Sepultura is a band that far too many people gave up on, far too quickly. They may not be the huge name they once were, but that in no way diminishes the quality of their musical output, and yes I think we can all agree there have been some missteps along the way… but there have been equally as many missed or overlooked gems as well.
One thing that is for sure with Sepultura is that they are not afraid to try their hand at new things, whether it’s concept albums about Dante’s The Divine Comedy or A Clockwork Orange; covering the Prodigy and Ministry, performing with other musicians or other genres. Even reuniting with producer Ross Robinson, there is apparently no limit to what they are willing to try.
Machine Messiah is their 14th studio album, in a career that has spanned well over 30 years, and it could easily be considered one of their best. This is a dark sounding record. It starts somewhat somberly, with a mostly clean sung opener, that snakes it way out of the speakers and into your ears, very occasionally punctuated with that trademark bark of frontman of Derrick Green. It is indeed an interesting way to the start the album, choosing to ease the listener in slowly, rather than beat them over the head from the get go. It doesn’t last long though, as from that point forward it’s all systems go. Make no mistake about it, this is a heavy thrash record through and through.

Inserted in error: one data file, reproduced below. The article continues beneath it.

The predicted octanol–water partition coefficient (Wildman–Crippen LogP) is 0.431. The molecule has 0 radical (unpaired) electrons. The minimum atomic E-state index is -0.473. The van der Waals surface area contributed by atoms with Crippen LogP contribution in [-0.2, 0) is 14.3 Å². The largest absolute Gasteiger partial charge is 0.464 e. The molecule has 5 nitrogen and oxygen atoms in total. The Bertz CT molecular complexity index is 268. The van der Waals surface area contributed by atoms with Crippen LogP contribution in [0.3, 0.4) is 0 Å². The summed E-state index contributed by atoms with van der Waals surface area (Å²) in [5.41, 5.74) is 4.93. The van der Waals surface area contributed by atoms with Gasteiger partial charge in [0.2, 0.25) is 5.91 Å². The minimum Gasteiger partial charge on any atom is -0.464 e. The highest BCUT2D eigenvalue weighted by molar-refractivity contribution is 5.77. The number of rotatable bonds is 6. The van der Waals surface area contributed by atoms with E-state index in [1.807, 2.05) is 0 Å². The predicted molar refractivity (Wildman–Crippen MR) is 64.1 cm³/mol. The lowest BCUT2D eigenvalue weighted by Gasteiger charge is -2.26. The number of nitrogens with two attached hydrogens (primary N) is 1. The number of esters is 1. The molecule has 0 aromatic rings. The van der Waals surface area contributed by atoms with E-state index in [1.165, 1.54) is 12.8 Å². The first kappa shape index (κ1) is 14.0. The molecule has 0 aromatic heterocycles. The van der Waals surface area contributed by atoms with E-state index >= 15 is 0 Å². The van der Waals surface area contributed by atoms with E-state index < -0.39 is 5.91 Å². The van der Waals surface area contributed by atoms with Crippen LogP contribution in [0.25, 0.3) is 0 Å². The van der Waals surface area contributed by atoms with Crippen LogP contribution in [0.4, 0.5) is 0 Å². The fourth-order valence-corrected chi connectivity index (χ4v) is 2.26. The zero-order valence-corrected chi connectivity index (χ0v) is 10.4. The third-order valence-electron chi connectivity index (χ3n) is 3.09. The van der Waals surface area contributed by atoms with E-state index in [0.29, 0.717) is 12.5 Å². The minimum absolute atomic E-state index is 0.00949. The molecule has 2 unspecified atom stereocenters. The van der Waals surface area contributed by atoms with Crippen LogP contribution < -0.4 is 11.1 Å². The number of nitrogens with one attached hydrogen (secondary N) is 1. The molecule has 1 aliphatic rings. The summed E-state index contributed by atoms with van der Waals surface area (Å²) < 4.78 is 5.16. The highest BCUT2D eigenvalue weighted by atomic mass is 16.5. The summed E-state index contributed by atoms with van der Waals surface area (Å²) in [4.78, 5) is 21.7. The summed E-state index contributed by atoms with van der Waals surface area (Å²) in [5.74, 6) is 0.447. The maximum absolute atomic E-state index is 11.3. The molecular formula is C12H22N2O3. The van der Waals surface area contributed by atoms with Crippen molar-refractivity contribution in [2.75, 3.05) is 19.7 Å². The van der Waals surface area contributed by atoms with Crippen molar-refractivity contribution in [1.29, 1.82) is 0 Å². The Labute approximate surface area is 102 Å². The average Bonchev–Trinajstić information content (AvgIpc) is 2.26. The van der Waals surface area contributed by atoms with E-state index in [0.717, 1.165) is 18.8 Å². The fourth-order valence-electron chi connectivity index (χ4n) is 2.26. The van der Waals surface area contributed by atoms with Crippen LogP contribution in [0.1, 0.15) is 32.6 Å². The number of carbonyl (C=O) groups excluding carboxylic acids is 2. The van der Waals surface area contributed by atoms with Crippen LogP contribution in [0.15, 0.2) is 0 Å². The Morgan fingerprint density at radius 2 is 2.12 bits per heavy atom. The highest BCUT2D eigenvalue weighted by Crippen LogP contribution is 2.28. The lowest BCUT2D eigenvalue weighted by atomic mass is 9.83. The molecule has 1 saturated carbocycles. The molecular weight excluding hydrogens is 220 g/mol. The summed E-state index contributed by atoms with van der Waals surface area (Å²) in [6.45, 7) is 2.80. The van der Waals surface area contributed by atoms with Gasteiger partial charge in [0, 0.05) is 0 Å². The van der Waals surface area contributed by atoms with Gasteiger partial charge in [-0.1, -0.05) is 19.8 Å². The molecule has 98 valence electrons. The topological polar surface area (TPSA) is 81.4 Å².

There are some interesting choices made here though, amongst all of the brutality, a song like ‘Sworn Oath’ for example, that features some interesting almost Ghost like orchestration to it, adding a little extra atmosphere to proceedings. You also have ‘Vandal’s Nest’ which has some Mastodon – Esque moments sprinkled throughout. It’s the moments like these that add something into the mix that gives a little extra flavour. It’s interesting to note that the world music influence that Sepultura have so often flirted with over the years is entirely stripped away here.
The other thing worth noting, is that not only does Derrick Green turn in a diverse and colossal vocal performance that is up there with some of the best work he has ever done, but the actual musicianship on this album is pretty and extremely hard hitting, Andreas Kisser particularly appears to have upped his game, (not that he was a slouch to begin with), but there are inspired riffs and face melting solo’s galore. On top of that there is also a wonderful bounce to the drums that really drives each individual song home. This is an all round solid outing from all concerned, and one they should all be proud of.
This a dark doom laden, semi-progressive thrash album made by a band that many had written off, but it’s a record that proves even after 30 years that Sepultura is a band that shouldn’t be discarded, or seen as an afterthought, and one that still has plenty of mileage left in the tank.